Trump’s gambit and the signal shutdown

OPINION
By SUSAN PALMES-DENNIS
January 9, 2020

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AS I write this, US President Donald Trump has signified at least publicly that he won’t order retaliatory strikes against Iran which launched missiles at two American bases in Iraq after a Jan. 2 US raid that killed Iranian general Qassem Soleimani and for now I join the rest of the world in breathing a collective sigh of relief for now.

Like a lot of people, my husband Ronnie and I were convalescing/relaxing with family and friends in Cagayan de Oro City and Tagoloan town, Misamis Oriental when we were stunned by the news of the US raid which took out the general that was blamed for a lot of attacks that claimed the lives of American troops.

And while I know that it will invite derision from a lot of Trump critics, I do support Trump’s decision to order the US raid and based on what I read online,  Trump’s statements are both measured and firm, signifying that his administration won’t contribute to escalating tensions with Iran but neither would he back down from any further aggression.

Much as a lot of Pinoys are joining others across the globe in calling for peace in the Middle East, we have to admit that we can contribute little if at all in easing the ongoing tensions between the US and Iran other than daily prayers.  And Trump knows that the missile attack won’t be the last reprisal from Iran for Soleimani’s death.

Then again, life goes on for the rest of us ordinary people and amid the unease created by these global incidents, Filipinos especially the government should take stock of these developments and institute safety nets that would cushion the obvious fallout such as rising oil prices.

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I also take note of the signal shutdown implemented by the Philippine National Police (PNP) for the Jan. 9 Black Nazarene procession in Cagayan de Oro City that drew hundreds of Catholic Kagay-anons in the streets and I wonder, owing to my infrequent trips back home to my land of birth, whether this is now official policy for the country’s law enforcement agencies for major events.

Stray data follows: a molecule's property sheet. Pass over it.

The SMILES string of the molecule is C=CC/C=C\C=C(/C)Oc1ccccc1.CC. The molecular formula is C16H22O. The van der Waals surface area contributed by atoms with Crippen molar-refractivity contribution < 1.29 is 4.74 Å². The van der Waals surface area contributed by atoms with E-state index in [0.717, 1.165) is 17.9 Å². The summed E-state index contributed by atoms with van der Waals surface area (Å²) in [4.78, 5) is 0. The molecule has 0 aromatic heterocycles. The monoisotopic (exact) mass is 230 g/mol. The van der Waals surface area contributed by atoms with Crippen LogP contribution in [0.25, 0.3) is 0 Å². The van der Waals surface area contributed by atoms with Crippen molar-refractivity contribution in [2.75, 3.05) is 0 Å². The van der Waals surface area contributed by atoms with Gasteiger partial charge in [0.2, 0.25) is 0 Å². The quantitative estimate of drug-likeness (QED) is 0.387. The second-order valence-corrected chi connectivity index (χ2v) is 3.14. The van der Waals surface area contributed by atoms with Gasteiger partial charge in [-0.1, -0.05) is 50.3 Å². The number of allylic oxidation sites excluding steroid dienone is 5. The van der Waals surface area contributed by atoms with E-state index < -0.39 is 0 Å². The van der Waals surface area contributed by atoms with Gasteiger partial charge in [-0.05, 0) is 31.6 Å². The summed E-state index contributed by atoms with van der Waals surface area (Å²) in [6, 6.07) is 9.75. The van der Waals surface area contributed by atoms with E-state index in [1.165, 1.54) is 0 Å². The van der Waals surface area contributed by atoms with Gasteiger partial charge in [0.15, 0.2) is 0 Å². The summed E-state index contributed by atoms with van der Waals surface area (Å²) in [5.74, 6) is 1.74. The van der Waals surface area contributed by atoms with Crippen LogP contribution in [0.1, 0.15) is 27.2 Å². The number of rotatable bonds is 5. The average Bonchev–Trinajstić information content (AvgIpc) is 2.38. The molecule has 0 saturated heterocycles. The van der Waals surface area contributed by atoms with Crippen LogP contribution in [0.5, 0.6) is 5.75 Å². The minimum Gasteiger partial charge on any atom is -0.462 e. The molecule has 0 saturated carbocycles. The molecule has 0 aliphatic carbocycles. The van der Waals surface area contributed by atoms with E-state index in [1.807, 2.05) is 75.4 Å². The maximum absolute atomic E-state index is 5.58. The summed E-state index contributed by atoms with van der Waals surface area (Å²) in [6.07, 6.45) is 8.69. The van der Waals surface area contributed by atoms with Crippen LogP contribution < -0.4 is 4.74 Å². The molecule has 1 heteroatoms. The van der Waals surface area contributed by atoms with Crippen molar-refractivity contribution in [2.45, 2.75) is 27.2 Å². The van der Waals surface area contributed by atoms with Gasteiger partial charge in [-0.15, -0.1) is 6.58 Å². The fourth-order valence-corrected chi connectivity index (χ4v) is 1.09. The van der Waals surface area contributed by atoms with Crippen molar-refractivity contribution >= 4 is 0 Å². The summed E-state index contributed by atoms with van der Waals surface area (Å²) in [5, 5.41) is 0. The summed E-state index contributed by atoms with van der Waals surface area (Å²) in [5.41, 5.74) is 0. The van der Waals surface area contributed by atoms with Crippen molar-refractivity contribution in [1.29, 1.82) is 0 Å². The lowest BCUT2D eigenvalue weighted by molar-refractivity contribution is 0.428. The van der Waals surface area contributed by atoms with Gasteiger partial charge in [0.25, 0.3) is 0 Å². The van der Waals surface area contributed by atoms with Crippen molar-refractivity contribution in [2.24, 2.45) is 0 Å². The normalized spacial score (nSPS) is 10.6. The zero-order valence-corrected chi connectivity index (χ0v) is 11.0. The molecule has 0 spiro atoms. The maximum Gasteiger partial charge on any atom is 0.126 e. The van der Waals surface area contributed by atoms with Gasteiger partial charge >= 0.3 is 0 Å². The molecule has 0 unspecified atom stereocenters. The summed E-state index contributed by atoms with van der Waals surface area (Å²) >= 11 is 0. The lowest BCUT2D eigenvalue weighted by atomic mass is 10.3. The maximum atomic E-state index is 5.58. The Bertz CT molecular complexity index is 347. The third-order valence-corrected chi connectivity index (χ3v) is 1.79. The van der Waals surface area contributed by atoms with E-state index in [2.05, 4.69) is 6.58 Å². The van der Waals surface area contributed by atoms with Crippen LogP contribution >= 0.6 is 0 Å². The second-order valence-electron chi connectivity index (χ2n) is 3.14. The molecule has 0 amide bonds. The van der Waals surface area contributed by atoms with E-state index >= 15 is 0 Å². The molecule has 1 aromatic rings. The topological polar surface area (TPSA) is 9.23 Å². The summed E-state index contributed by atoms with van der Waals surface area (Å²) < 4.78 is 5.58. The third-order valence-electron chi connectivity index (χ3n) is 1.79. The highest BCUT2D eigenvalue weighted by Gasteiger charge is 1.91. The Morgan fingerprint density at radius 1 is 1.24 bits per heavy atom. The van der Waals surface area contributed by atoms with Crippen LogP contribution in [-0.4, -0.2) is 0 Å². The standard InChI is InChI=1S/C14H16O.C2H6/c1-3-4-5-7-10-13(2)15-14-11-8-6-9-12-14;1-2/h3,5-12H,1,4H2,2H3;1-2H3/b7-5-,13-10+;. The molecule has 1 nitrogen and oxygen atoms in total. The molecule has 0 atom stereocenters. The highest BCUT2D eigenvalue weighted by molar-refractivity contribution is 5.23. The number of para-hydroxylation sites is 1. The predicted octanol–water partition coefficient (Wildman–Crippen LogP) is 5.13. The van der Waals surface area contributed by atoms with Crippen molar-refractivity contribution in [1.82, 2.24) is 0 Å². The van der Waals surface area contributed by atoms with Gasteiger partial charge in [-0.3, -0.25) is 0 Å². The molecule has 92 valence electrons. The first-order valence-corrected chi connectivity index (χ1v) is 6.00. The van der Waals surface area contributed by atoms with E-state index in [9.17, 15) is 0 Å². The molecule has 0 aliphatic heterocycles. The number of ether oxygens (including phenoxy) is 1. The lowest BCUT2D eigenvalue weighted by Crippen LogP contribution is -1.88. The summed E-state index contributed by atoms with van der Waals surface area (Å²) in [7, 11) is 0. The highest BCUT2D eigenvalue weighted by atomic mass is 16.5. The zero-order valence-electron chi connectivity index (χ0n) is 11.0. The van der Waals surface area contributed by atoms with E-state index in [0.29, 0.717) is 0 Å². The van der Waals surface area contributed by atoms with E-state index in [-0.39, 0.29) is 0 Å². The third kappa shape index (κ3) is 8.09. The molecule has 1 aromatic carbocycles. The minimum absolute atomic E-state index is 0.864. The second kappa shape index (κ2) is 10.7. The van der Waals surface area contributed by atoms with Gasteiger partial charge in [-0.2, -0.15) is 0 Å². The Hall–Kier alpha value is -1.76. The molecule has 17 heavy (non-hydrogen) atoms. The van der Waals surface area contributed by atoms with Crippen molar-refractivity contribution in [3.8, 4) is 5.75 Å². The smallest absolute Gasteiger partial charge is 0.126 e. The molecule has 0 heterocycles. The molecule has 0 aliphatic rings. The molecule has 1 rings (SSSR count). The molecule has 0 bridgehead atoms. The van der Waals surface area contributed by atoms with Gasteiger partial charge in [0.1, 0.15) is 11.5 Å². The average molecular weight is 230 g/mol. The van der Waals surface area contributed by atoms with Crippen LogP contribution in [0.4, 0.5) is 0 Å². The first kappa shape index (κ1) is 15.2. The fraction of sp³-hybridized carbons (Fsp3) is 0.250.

The official explanation as far as I can read online is that the signal shutdown is a preventive measure against any terrorist bomb attacks which can be triggered by phone. And I understand that this is also being enforced for the Sinalog Grand Parade in Cebu City on the third week of this month.

Am not really that familiar about the latest security developments around the world but I can imagine that signal shutdowns are not being enforced in First World countries like the US which had its share of terror attacks however infrequent in both pre and post 9-11 eras.

Which is why I question, however well intentioned, the effectively of signal shutdowns in stopping terrorist bomb attacks.  There are those who even made derogatory remarks about it, saying that the PNP is being lazy by relying on signal shutdowns to stave off any bombing attempts, however high tech, crude or remote these may be.

But based on my reading of public sentiment, a lot of city residents may be pissed off  by this but they are supportive, however grudgingly, of the signal shutdown despite the temporary inconvenience it may cause to them.  And I trust that, as I write this piece, that the shutdown was lifted not long after the Black Nazarene procession.

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By the time this piece comes out, all of us would have marked the first week of 2020 and there are still so many stories I hope to write to you my dear readers while I’m still vacationing in Cagayan de Oro City with husband Ronnie and the rest of my family.

Of particular interest of course—and knowing Pinoys especially Kagay-anons to be quite fond of this aside from showbiz and basketball—are the political developments in both the local and national fronts.  I’ll try to keep both eyes and ears open for any that would be of serious consideration for discussion now and in the future.


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